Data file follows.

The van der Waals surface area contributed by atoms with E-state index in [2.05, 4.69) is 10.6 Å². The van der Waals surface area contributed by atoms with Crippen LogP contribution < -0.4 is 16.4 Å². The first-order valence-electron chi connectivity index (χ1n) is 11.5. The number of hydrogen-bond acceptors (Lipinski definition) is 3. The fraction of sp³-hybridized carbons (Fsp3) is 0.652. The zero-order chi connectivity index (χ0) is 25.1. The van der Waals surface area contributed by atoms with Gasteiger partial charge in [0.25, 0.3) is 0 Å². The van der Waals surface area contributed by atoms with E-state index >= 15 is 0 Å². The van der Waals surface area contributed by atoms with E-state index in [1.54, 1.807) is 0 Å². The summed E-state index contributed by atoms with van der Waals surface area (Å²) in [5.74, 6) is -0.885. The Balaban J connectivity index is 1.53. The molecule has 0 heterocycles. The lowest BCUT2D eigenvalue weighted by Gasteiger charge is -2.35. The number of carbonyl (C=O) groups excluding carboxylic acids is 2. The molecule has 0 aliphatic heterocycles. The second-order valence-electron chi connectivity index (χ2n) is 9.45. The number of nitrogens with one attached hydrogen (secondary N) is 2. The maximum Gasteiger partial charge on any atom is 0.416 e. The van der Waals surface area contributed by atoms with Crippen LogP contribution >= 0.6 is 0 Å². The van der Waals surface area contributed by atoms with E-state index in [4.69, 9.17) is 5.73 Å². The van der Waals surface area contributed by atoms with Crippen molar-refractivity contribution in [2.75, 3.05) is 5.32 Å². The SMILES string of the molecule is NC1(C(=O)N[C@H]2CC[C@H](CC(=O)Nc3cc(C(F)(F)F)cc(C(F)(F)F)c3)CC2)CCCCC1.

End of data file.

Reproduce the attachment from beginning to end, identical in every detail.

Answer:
The van der Waals surface area contributed by atoms with E-state index in [2.05, 4.69) is 10.6 Å². The van der Waals surface area contributed by atoms with Crippen LogP contribution < -0.4 is 16.4 Å². The first-order valence-electron chi connectivity index (χ1n) is 11.5. The number of hydrogen-bond acceptors (Lipinski definition) is 3. The fraction of sp³-hybridized carbons (Fsp3) is 0.652. The zero-order chi connectivity index (χ0) is 25.1. The van der Waals surface area contributed by atoms with Gasteiger partial charge in [0.25, 0.3) is 0 Å². The van der Waals surface area contributed by atoms with E-state index >= 15 is 0 Å². The van der Waals surface area contributed by atoms with E-state index in [1.54, 1.807) is 0 Å². The summed E-state index contributed by atoms with van der Waals surface area (Å²) in [5.74, 6) is -0.885. The Balaban J connectivity index is 1.53. The molecule has 0 heterocycles. The lowest BCUT2D eigenvalue weighted by Gasteiger charge is -2.35. The number of carbonyl (C=O) groups excluding carboxylic acids is 2. The molecule has 0 aliphatic heterocycles. The second-order valence-electron chi connectivity index (χ2n) is 9.45. The number of nitrogens with one attached hydrogen (secondary N) is 2. The maximum Gasteiger partial charge on any atom is 0.416 e. The van der Waals surface area contributed by atoms with Crippen LogP contribution >= 0.6 is 0 Å². The van der Waals surface area contributed by atoms with E-state index in [4.69, 9.17) is 5.73 Å². The van der Waals surface area contributed by atoms with Crippen molar-refractivity contribution in [2.75, 3.05) is 5.32 Å². The SMILES string of the molecule is NC1(C(=O)N[C@H]2CC[C@H](CC(=O)Nc3cc(C(F)(F)F)cc(C(F)(F)F)c3)CC2)CCCCC1.